“Ms Foroohar is right that moving to a nationalised system would provide higher quality, lower cost and more widely accessible healthcare in the US. It would lead to greater health justice and equity and would improve health outcomes. But there is a great deal of diversity in how ‘nationalised’ systems work. The French, German, Dutch and Swiss systems which provide universal coverage but are not structured like the NHS are likely to be more relevant to the US and better able to apply to its unique and uniquely challenging healthcare and health insurance infrastructure as well as American cultural and social values and healthcare provision expectations.”

Comment on Martin Wolf’s column ‘Modi’s India is on course to top China for growth’ by FT reader Paul A Myers

“The information I gleaned from the IMF World Growth Report of October 2018 was that by the years 2024-25, the advanced economy world would have half the relative GDP and the developing world the other half. This is a very different world than the ‘postwar normal’ most westerners have grown up with. Growth rates from the IMF indicated that in 2022 China would be around 6 percent and India at 8 percent while the US would slow down to 1.7 percent. And India and China will be much larger economies by the middle of the next decade. So, if we want to ‘understand’ western economies in the coming decade, getting a grip on India and China is a first stop.”

Comment from Academic Voice on Janan Ganesh’s column ‘Jacob Rees-Mogg pounces on Britain’s vulnerable institutions’

“Comments such as Rees-Mogg’s are a pretty unedifying political spectacle, but the underlying point — that the Treasury’s modelling is a fancy way of dressing up a set of beliefs and calling it truth — is bang on. Which is not to say that the beliefs aren’t perfectly respectable, faithfully held, and the message honourably intentioned. They can still be wrong.”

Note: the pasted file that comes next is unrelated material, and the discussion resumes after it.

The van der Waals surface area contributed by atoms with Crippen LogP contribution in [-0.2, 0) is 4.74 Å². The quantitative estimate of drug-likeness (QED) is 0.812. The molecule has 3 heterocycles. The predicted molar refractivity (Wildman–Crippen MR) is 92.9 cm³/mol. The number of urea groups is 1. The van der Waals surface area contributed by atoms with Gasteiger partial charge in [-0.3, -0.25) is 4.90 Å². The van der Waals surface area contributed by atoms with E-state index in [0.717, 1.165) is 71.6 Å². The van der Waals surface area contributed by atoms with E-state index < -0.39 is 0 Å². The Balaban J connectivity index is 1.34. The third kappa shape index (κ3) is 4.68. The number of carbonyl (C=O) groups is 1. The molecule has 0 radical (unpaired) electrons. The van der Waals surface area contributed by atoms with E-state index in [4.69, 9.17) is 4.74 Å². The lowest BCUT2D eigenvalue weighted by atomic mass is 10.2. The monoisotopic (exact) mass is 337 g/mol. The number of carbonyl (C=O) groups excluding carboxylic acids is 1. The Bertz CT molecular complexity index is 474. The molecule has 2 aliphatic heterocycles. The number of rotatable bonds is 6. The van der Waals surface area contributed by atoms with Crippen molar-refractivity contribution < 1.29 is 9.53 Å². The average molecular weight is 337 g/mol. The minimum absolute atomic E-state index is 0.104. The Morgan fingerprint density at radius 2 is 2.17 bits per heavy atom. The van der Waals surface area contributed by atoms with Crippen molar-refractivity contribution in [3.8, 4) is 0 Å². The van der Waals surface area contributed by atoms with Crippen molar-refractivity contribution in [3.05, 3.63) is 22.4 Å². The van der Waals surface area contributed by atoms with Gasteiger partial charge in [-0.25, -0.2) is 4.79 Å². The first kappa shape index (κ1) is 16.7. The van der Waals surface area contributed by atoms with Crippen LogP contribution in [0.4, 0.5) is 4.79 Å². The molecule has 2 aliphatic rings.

Today’s opinion

Instant Insight: Forget the bravado — Elon Musk’s SpaceX achievement is stunning
It is easy to see why Nasa has come to admire his hard-charging attitude

Free Lunch: Brexit rollercoaster
Prospects oscillate between (relative) heaven and hell

Bittersweet campaign to liberate Japan’s office workers
Buying chocolates on Valentine’s Day is just one of many workplace tyrannies

Instant Insight: Caution beats innovation in Angela Merkel’s grand coalition deal
Europe will be left waiting as a weakened partnership tends to its base

The discreet terror of the American bourgeoisie
Elites thought they could have it both ways: capital gains and moral certainty

Larry Summers’ blog: Wells Fargo and the future of corporate responsibility
It is pretty clear that the board has manifestly failed in its duties of supervision

FT View

FT View: A new grand coalition for Merkel’s Germany
The SPD has won important concessions from the chancellor

FT View: Trade deficit reality starts to bite for Trump
The White House is slowly discovering the limitations of US policy

The Big Read

The Big Read: Latin American elections: a year of living dangerously lies ahead
Populists on the left and right are riding high in what will be a stiff test of the region’s democratic mettle